I'm shaking my head at the 20-year-old DHL representative in Moscow. Why, I ask, is she opening an envelope full of office expenses that I am trying to send to New York? Not only is she opening every envelope, but she asks me in an accusatory tone "What's this?"

"This" is a taxi receipt from my recent trip to London for FOX.

So now I also want to ask: "What's this?"

After nine years of being posted in Moscow as a correspondent, it's the first time I have had envelopes, which are small and obviously contain only documents, scrutinized.

She replies that there are new orders from the FSB (Russian Security Service). "We need to check everything entering or leaving the country."

There seems to be a new paranoia creeping over Russia.

Another example: My FOX laptop computer has a hard-drive problem. I try to ship it to New York for maintenance and am told by the courier company that it can't be cleared. "Sorry, the FSB security services need to know there are no secrets on the hard drive."

In an election year in Moscow, it would appear anyone is a spy and everyone needs to be watched, says a U.S. Embassy spokesman.

Take for instance the demonstrations held this past weekend by opposition candidates in Moscow and St. Petersburg that drew a couple of thousand people. Hardly a threat to the Kremlin, and yet security forces descended literally on their heads, attacking people with truncheons and either hospitalizing or arresting dozens.

Strolling along the Moscow riverbank in front of the White House, (his old office), former Prime Minister Mikhail Kasyanov appears to be shaken.

Kasyanov is also an opposition candidate and narrowly escaped arrest at the weekend demonstrations when several of his bodyguards pushed back the police and were arrested themselves.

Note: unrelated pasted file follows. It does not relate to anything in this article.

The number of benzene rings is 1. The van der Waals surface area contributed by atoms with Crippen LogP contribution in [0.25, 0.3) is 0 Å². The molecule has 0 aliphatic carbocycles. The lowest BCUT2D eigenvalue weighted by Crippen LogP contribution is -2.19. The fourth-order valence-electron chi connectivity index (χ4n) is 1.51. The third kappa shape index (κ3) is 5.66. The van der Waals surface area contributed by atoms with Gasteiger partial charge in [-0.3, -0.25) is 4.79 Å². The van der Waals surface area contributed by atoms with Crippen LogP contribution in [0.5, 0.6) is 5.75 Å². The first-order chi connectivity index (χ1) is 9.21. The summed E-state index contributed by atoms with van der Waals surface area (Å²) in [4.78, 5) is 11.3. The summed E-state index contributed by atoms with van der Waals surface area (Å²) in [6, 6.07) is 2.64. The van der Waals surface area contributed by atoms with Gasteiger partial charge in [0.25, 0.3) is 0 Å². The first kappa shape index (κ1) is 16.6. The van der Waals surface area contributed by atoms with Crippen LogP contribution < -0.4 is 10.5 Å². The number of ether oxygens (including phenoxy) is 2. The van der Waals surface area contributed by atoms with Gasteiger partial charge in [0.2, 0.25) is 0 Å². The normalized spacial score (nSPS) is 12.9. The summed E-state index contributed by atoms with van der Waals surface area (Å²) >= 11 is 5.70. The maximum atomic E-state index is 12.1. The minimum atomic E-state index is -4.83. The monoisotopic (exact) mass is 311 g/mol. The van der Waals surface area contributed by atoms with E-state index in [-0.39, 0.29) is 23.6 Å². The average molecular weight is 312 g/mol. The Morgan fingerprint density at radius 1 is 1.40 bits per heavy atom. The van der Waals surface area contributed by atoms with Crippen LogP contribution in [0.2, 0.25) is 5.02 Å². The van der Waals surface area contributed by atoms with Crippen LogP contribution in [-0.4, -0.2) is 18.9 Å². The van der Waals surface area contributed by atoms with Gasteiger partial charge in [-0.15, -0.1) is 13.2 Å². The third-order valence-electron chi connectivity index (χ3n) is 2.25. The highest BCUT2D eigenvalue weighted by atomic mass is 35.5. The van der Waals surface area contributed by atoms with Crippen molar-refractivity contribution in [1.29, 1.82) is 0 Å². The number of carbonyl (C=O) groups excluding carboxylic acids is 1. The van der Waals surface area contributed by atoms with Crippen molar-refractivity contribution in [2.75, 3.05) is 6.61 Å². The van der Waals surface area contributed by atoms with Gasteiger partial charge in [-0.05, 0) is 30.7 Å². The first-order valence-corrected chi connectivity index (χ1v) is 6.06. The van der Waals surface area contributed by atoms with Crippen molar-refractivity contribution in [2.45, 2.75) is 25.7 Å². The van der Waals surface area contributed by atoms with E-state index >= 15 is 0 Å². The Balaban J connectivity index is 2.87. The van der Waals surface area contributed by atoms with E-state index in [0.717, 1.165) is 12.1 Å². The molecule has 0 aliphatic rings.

"The message is clear," he tells me. "No boundaries, no barriers, no morality. The State is prepared to do everything, anything" to suppress individuals who challenge President Putin's authority.

These are frightening times in Russia. Instead of moving toward democracy and opening up to Europe, some kind of curtain is being drawn — on individual freedoms, on political plurality. A new Iron Curtain? Let's hope not.

"Most Russians travel Europe and read the Internet and know what's happening in the world and want to be part of the world," Kasyanov notes. "We can't turn back the clock now."

Those drawing the curtain are largely made up of a former KGB fraternity that includes former KGB Colonel Vladimir Putin. Perhaps they are doing it because they think it's in the state's interest. But more likely, insiders say, they're doing it to protect their base of power from challengers at any cost.

What they need to understand is that a challenge to the way they see Russia doesn't make the challenger an enemy of the state. We all come from modern societies that believe debate and freedom of expression make the state better.

And honestly, about those expenses. Nothing to worry about, unless Moscow taxis start hearing how much London cabbies are getting away with charging their customers.

That would be a shame in Putin's Russia.